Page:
PEOPLE on the Lower Mainland will benefit from improved long-term care and community services as Providence Health Care prepares to build the new St. Vincent’s Heather long-term care home.
“As people age, they want to know they will have access to the right care services that will allow them to stay healthy, active and safe in their community,” said Adrian Dix, Minister of Health, on Wednesday. “St. Vincent’s Heather will offer vital long-term care for seniors and wraparound services that will support their happiness and well-being in a home designed to meet their needs. This includes culturally safe living spaces and services for Indigenous Elders, such as a sacred space for smudging ceremonies, with access to traditional medicine gardens for spiritual ceremonies.”
St. Vincent’s Heather will be built on the former site of St. Vincent’s Hospital, which served the Vancouver community for 65 years. Providence Health Care, in partnership with the Roman Catholic Archdiocese of Vancouver, is contributing the land to build the 240-bed long-term care home that will replace other beds at aging Providence care homes.
The project is in the procurement phase. Rezoning with the City of Vancouver is expected to be complete in summer 2023, with construction expected to start in fall 2025 and be complete in fall 2028.
“Our goal at Providence is transformational change in the long-term care sector,” said Fiona Dalton, President and CEO, Providence Health Care. “We want to drive innovation to create conditions to provide the very best care to seniors and the frail elderly – support residents to live their lives with freedom, choice and dignity. That means transitioning caregiving from a task-based approach to a resident- and family-directed approach.”
The 13-storey facility will include 20 “households” that will accommodate 12 residents, each in single-bed rooms, and include the social and recreational spaces found in a typical home, such as a living room, dining room and activity space. Every room will have a wheelchair-accessible ensuite bathroom. Some specially designed suites with connecting doors will allow couples and families to remain together.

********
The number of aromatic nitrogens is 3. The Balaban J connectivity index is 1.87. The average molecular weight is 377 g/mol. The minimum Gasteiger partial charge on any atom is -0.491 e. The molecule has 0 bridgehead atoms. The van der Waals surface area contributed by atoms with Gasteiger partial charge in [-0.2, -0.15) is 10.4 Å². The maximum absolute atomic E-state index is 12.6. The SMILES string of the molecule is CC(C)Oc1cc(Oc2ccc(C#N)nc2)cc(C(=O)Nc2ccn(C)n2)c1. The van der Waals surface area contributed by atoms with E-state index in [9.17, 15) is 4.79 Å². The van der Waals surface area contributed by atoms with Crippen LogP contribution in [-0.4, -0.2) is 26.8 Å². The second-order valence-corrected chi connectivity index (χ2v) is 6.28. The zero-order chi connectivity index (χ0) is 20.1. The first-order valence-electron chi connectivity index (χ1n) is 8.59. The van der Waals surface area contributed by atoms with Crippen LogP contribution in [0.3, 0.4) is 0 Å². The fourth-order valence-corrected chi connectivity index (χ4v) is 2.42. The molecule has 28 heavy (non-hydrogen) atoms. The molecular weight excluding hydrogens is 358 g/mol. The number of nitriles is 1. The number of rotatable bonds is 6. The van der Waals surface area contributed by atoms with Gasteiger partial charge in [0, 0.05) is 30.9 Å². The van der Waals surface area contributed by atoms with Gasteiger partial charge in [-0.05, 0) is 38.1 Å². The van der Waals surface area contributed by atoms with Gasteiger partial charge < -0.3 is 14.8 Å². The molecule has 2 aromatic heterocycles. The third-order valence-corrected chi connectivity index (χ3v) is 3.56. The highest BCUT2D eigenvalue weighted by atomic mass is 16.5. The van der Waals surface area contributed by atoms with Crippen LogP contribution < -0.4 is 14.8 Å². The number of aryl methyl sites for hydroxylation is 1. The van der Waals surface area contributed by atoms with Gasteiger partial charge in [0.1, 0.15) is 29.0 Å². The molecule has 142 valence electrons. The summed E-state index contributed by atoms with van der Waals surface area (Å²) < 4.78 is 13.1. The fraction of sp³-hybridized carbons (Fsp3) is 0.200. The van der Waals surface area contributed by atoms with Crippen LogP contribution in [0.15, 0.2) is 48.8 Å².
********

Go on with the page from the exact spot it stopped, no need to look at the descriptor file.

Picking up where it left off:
The care home will include community spaces on the main floor, allowing residents, families, visitors and staff to access recreational, social and health services. These spaces will include: a community hall; café; non-denominational sacred space for worship, reflection and spiritual practice, including Indigenous ceremonial practices; creative, exercise and therapy space; hairdressing services; a 37-space child care centre; and dental and primary-care services.
Long-term care homes provide care and supervision for people with complex care needs, who can no longer live safely and independently at home, through a range of services delivered by well-trained, compassionate and caring staff.
To meet growing demand over the past five years, government has invested approximately $2 billion to expand and improve quality care for seniors in British Columbia, including investments in primary care, home health, long-term care and assisted living.
Harwinder Sandhu, Parliamentary Secretary for Seniors’ Services and Long-Term Care, said: “People want to know they will have access to more than just a bed when they can no longer live safely and independently at home. That’s why projects like St. Vincent’s Heather are so important – they provide compassionate long-term care services for people in accessible, supportive spaces, as well as community services, so people can age with dignity and build a comfortable home away from home, while remaining close to their loved ones.”